What forms of “earnings” can be exempt from wage garnishment in Florida?
Most garnishment cases turn of whether the debtor’s income can be classified as “earnings” within the meaning of the Florida Statute §222.11, which provides an exemption to the head of the household from wage garnishment in certain circumstances.
What are earnings in Florida?
Florida Statute §222.11 defines “earnings” as compensation, paid or payable, in money of a sum certain, for personal services or labor whether denominated as wages, salary, commission, or bonus.”
Can independent contractors exempt their earnings from garnishment in Florida?
Generally, the Florida’s head of household exemption does not apply to independent contractors. In other words, money due for personal labor or services must be money earned as an employee, not money received as an independent contractor. However, this is usually the area of contention in wage garnishment because there is no absolute rule for distinguishing between an employee and an independent contractor.
How to determine when someone is an independent contractor versus an employee?
Labeling an employee as independent contractor or vice versa will not always help avoid wage garnishment because Florida courts look at the substance of the employment relationship, not the label, such as the level of control exercised by the debtor, whether there is a contract for a fixed price for certain work, the independent nature of the business, employment of assistants with the right to supervise, obligation to furnish necessary tools and supplies, the right to control work except as to final results, and the method of payment, by time or by job.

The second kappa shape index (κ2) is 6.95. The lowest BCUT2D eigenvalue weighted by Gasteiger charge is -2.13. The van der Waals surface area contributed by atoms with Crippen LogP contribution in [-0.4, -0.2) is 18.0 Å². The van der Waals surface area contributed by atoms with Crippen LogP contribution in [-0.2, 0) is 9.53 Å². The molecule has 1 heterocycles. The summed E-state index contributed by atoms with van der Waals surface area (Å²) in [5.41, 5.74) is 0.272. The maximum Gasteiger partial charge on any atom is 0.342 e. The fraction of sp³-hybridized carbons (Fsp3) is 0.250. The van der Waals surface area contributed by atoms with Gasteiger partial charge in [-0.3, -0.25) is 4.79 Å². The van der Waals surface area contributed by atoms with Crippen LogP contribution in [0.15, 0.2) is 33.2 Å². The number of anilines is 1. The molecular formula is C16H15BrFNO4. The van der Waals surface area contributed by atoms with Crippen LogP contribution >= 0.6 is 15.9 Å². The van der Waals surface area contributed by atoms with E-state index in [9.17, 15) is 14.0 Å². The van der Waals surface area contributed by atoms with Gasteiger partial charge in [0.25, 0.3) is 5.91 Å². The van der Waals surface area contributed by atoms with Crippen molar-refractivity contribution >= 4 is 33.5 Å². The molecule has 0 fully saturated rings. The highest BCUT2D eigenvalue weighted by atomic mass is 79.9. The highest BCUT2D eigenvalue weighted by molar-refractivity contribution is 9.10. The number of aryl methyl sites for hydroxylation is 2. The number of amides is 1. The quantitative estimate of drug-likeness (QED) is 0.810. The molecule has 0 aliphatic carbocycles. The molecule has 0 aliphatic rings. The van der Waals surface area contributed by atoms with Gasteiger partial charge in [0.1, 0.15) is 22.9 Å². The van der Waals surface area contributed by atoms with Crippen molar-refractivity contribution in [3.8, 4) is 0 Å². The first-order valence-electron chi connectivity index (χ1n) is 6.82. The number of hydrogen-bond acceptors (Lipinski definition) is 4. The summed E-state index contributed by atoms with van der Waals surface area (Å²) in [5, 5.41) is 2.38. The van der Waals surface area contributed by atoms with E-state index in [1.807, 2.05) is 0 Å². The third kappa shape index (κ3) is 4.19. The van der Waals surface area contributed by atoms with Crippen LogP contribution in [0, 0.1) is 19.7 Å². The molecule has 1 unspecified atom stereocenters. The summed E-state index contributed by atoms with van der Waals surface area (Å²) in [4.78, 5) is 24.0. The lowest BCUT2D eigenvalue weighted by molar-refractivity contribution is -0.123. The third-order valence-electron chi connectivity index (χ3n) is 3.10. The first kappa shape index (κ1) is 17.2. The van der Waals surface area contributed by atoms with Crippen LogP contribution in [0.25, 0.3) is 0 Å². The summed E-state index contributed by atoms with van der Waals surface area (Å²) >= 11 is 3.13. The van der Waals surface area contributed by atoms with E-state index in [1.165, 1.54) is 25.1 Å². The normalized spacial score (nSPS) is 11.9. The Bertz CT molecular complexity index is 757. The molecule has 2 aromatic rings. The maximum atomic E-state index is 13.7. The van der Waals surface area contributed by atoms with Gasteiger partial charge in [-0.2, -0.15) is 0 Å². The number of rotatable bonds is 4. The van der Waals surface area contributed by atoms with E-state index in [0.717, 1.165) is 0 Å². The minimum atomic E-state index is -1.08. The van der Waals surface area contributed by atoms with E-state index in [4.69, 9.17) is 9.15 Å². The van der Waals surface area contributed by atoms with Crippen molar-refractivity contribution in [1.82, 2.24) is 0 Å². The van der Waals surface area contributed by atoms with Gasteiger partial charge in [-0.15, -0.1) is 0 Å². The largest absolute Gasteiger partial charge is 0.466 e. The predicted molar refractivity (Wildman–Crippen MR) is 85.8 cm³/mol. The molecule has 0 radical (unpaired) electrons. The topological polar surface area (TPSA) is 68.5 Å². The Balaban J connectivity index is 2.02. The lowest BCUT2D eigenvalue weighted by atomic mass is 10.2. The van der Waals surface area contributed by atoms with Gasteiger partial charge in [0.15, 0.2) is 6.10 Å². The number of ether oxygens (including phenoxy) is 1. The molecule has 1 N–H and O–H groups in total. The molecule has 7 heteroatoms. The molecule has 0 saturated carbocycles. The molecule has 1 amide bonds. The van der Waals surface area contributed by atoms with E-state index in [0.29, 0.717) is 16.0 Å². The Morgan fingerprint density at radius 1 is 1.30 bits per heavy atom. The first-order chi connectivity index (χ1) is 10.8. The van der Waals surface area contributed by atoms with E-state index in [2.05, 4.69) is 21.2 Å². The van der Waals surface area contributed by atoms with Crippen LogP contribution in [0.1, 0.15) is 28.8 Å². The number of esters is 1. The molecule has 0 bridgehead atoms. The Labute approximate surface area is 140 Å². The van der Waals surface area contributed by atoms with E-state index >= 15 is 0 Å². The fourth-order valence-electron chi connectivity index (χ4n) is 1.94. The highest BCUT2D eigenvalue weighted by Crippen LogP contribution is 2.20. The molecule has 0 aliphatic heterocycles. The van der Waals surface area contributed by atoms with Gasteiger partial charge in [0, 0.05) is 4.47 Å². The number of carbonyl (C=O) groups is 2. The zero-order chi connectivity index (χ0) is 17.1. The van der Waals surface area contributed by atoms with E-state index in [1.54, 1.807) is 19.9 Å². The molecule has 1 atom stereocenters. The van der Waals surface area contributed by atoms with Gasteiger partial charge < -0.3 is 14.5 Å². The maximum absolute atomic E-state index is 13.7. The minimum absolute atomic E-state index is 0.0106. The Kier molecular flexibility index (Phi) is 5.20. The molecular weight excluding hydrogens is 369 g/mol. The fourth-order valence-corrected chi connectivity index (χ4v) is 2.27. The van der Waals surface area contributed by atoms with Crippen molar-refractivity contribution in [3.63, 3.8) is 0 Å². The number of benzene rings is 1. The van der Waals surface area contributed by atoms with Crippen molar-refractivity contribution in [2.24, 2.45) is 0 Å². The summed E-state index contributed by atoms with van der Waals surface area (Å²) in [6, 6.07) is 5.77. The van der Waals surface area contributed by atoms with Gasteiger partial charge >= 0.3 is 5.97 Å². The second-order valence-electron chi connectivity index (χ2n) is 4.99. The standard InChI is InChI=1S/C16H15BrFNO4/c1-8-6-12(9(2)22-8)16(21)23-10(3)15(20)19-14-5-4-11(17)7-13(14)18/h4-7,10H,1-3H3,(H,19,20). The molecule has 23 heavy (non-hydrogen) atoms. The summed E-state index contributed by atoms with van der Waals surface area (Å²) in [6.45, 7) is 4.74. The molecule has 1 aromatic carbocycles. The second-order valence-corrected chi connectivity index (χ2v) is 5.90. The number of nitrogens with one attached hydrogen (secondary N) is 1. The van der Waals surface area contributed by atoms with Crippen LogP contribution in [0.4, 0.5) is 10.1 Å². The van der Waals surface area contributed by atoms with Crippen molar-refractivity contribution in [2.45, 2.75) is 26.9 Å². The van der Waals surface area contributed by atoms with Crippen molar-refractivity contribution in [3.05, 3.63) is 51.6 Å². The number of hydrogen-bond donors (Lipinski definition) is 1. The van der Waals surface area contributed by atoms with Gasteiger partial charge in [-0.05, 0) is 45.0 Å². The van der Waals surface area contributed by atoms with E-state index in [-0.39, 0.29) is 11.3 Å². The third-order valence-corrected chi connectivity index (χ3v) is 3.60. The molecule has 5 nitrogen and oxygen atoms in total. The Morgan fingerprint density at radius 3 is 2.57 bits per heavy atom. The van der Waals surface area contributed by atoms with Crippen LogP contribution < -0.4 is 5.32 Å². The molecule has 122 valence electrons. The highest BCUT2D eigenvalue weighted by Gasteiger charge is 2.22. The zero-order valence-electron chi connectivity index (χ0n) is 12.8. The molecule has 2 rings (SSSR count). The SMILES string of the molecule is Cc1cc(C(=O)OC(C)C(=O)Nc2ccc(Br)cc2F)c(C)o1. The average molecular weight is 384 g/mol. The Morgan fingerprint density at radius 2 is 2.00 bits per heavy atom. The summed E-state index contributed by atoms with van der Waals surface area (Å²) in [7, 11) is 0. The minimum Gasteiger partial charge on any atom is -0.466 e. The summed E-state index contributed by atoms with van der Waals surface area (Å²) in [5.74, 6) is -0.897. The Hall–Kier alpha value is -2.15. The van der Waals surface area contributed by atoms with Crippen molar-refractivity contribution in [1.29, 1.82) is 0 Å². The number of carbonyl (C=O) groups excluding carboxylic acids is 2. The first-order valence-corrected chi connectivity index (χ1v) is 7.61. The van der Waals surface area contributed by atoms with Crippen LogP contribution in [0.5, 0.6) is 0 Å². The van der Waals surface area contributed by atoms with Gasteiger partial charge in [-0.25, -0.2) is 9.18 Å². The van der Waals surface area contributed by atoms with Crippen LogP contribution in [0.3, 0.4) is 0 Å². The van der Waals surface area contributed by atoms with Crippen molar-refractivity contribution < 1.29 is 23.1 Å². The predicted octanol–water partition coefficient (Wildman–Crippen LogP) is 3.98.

The true test for purposes of wage garnishment is whether the debtor’s activities are a salaried job or more in the nature of running a business. The important consideration in this analysis is whether the debtor has an arms-length agreement to perform services that are much like a job and whether the debtor has control over the amount of his or her compensation.
What are some examples when a Florida wage garnishment was denied?
For example, some Florida courts found that a debtor who owns or controls a business cannot exempt the funds he distributes to himself from the business simply by labelling the money as “wages.” In one such case, a debtor, a general contractor, was a president of a general contracting corporation, which was 100% owned by his wife. As the president of the corporation, he was responsible for its day-to-day operations. He had no written employment contract with the corporation and established his own “salary,” including commissions and bonuses. Since he determined his own distributions from the family owned business, his discretionary distributions were not “earnings” for purposes of wage garnishment.